The delay procedure in deep inferior epigastric artery perforator flap breast reconstruction

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Plastic and Reconstructive Surgery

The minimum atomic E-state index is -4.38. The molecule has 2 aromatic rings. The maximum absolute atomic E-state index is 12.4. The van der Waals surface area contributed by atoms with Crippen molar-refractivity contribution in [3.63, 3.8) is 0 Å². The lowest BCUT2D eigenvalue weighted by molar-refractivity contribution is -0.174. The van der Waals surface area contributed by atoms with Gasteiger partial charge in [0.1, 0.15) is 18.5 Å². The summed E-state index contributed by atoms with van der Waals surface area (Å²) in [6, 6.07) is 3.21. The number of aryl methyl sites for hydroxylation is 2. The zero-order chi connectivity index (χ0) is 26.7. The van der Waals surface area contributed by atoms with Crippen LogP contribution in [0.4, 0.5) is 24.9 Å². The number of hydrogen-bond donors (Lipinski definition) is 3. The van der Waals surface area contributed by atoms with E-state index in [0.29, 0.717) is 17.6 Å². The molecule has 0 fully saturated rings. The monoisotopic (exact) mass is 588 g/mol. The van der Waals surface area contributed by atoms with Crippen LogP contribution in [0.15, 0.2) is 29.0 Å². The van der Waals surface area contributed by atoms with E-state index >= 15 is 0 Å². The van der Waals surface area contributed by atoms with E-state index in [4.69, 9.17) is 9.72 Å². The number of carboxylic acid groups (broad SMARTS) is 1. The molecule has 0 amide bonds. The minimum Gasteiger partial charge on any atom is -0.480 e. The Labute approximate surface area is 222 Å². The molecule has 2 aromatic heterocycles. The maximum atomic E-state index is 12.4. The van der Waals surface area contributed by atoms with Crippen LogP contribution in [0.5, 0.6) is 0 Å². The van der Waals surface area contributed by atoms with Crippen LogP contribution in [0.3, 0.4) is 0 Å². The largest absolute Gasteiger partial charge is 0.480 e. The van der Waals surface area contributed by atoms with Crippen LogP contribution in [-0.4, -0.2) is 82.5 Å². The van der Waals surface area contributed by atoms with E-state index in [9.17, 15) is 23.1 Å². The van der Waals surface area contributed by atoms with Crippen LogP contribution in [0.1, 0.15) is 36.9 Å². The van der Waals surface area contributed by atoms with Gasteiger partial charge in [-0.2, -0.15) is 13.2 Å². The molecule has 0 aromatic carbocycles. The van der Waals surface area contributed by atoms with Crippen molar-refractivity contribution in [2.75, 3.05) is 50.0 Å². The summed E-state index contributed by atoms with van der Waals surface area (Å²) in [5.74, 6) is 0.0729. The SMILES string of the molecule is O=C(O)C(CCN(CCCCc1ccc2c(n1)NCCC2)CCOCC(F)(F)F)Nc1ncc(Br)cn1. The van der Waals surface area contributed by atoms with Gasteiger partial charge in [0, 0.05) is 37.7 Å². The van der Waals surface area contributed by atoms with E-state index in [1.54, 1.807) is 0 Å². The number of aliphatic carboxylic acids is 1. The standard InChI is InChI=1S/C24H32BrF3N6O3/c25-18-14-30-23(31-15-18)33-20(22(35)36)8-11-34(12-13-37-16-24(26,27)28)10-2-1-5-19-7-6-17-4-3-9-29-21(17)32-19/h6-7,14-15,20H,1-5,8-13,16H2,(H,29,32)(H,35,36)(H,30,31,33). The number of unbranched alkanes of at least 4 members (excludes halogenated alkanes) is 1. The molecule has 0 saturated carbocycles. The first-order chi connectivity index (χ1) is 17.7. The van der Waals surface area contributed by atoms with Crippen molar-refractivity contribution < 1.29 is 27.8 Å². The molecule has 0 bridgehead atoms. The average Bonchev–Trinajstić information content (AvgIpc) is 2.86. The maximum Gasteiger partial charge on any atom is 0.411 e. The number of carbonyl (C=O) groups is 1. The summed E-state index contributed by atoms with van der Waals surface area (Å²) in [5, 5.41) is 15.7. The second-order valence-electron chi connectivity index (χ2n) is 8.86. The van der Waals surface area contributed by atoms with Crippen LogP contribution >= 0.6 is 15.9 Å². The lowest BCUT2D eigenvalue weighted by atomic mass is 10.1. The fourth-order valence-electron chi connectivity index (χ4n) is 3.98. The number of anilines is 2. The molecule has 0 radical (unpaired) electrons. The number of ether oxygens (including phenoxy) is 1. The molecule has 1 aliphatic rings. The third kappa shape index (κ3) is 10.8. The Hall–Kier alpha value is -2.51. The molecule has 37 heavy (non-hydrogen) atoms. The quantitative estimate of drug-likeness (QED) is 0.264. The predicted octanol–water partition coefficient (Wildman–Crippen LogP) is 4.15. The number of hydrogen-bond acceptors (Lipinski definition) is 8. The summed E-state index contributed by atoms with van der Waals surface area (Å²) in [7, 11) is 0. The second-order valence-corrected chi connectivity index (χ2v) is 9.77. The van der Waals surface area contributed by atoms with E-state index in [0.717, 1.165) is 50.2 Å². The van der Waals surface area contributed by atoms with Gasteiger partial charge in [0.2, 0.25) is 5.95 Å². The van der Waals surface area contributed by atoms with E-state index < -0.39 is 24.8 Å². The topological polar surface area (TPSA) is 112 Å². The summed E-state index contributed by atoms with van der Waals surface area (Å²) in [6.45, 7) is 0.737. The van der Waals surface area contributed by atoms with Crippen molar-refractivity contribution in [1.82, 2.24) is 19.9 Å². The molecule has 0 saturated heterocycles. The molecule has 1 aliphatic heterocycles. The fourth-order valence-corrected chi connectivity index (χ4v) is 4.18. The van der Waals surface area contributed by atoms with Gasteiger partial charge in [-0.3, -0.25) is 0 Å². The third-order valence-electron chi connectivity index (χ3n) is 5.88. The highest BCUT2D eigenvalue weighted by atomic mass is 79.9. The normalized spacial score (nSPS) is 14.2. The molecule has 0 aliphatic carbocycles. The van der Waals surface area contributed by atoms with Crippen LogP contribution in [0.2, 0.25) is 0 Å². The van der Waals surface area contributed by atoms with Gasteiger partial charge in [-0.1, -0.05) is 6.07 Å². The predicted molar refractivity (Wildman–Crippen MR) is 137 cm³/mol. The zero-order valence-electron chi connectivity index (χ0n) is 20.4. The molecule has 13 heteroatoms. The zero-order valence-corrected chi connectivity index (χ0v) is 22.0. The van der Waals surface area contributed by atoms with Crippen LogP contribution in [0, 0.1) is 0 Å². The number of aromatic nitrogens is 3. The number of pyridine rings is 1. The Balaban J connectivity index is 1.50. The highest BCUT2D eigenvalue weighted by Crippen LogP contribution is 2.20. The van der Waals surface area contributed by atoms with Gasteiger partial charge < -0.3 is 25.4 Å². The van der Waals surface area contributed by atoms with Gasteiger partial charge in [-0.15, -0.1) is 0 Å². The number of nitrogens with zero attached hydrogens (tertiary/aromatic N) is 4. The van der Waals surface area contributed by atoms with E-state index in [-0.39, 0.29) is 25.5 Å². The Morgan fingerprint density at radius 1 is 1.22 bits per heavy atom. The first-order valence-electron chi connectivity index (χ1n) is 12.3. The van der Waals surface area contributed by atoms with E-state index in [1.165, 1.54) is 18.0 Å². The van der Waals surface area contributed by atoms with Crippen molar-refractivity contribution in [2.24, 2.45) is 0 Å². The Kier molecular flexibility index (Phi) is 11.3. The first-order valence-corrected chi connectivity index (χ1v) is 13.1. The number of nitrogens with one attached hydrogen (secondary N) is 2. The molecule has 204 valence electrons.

BACKGROUND: The delay procedure in DIEP flap breast reconstruction, in which the reduced-caliber choke vessels play a major role, can provide more well-perfused tissue than a standard DIEP flap. The aim of this study was to review our experience with this technique, to evaluate the indications, and to analyze the surgical outcomes. METHODS: A retrospective study was conducted of all consecutive DIEP delay procedures performed between March 2019 and June 2021. Patient demographics, operative details, and complications were registered. Patients had preoperative imaging by MRA to select dominant perforators. The surgical technique involves a two-stage operation. During the first operation the flaps were pedicled on a dominant perforator and a lateral skin bridge extending towards the lateral flank and lumbar fat, and in a second stage the flap is harvested and transferred. RESULTS: A total of 82 extended DIEP delay procedures were performed to reconstruct 154 breasts. The majority were bilateral breast reconstructions (87.8%). The delay procedure was used for 38 primary reconstructions (46.3%) and 32 tertiary reconstructions (39.0%). The primary indication was the need for additional volume (79.3%), followed by extensive abdominal scarring and liposuction. After the first operation seroma was the most frequently observed complication (7.3%). After the second operation three total flap losses (1.9%) were observed. CONCLUSIONS: The delay procedure in DIEP flap breast reconstruction results in the harvest of a good amount of abdominal tissue by adding a preliminary procedure. This technique can convert patients previously considered unsuitable into suitable candidates for abdominal-based breast reconstruction.

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